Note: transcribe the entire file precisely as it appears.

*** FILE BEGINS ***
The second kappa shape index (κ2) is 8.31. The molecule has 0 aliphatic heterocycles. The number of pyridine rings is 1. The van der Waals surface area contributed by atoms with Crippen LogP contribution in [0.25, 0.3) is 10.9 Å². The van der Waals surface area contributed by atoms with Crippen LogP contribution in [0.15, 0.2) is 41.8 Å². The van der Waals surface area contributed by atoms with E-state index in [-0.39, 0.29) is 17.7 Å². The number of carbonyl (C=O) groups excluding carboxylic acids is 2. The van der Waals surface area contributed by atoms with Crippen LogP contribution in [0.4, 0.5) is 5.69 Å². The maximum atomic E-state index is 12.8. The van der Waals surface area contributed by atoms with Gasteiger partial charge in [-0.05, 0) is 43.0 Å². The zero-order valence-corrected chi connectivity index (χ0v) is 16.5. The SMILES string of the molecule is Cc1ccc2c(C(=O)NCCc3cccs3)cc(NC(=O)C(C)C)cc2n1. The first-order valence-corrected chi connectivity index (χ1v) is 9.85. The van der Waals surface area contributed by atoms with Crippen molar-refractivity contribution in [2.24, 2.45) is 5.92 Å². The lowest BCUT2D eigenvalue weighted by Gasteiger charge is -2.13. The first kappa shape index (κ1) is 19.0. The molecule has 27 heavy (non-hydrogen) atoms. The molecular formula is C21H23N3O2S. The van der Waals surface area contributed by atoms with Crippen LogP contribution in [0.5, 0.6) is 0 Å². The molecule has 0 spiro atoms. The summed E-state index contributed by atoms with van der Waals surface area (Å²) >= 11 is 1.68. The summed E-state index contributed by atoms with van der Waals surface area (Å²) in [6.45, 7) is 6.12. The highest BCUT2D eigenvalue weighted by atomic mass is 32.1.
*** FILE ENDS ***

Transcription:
The second kappa shape index (κ2) is 8.31. The molecule has 0 aliphatic heterocycles. The number of pyridine rings is 1. The van der Waals surface area contributed by atoms with Crippen LogP contribution in [0.25, 0.3) is 10.9 Å². The van der Waals surface area contributed by atoms with Crippen LogP contribution in [0.15, 0.2) is 41.8 Å². The van der Waals surface area contributed by atoms with E-state index in [-0.39, 0.29) is 17.7 Å². The number of carbonyl (C=O) groups excluding carboxylic acids is 2. The van der Waals surface area contributed by atoms with Crippen LogP contribution in [0.4, 0.5) is 5.69 Å². The maximum atomic E-state index is 12.8. The van der Waals surface area contributed by atoms with Gasteiger partial charge in [-0.05, 0) is 43.0 Å². The zero-order valence-corrected chi connectivity index (χ0v) is 16.5. The SMILES string of the molecule is Cc1ccc2c(C(=O)NCCc3cccs3)cc(NC(=O)C(C)C)cc2n1. The first-order valence-corrected chi connectivity index (χ1v) is 9.85. The van der Waals surface area contributed by atoms with Crippen molar-refractivity contribution in [2.24, 2.45) is 5.92 Å². The lowest BCUT2D eigenvalue weighted by Gasteiger charge is -2.13. The first kappa shape index (κ1) is 19.0. The molecule has 27 heavy (non-hydrogen) atoms. The molecular formula is C21H23N3O2S. The van der Waals surface area contributed by atoms with Crippen LogP contribution in [0.5, 0.6) is 0 Å². The molecule has 0 spiro atoms. The summed E-state index contributed by atoms with van der Waals surface area (Å²) >= 11 is 1.68. The summed E-state index contributed by atoms with van der Waals surface area (Å²) in [6.45, 7) is 6.12. The highest BCUT2D eigenvalue weighted by atomic mass is 32.1.